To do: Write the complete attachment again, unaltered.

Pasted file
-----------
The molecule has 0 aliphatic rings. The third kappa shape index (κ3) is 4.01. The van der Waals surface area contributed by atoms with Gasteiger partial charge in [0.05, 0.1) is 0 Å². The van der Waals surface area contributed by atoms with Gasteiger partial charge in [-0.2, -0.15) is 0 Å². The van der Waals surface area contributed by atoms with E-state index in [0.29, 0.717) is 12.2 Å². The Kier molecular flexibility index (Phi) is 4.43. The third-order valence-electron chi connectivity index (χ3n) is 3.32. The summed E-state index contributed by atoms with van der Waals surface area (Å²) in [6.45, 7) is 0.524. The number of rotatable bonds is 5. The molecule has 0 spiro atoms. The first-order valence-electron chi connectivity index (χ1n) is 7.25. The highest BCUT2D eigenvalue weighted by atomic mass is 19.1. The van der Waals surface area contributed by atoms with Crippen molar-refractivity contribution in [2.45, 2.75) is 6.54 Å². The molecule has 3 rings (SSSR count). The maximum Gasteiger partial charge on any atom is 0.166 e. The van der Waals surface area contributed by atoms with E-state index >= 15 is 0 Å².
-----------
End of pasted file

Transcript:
The molecule has 0 aliphatic rings. The third kappa shape index (κ3) is 4.01. The van der Waals surface area contributed by atoms with Gasteiger partial charge in [0.05, 0.1) is 0 Å². The van der Waals surface area contributed by atoms with Gasteiger partial charge in [-0.2, -0.15) is 0 Å². The van der Waals surface area contributed by atoms with E-state index in [0.29, 0.717) is 12.2 Å². The Kier molecular flexibility index (Phi) is 4.43. The third-order valence-electron chi connectivity index (χ3n) is 3.32. The summed E-state index contributed by atoms with van der Waals surface area (Å²) in [6.45, 7) is 0.524. The number of rotatable bonds is 5. The molecule has 0 spiro atoms. The first-order valence-electron chi connectivity index (χ1n) is 7.25. The highest BCUT2D eigenvalue weighted by atomic mass is 19.1. The van der Waals surface area contributed by atoms with Crippen molar-refractivity contribution in [2.45, 2.75) is 6.54 Å². The molecule has 3 rings (SSSR count). The maximum Gasteiger partial charge on any atom is 0.166 e. The van der Waals surface area contributed by atoms with E-state index >= 15 is 0 Å².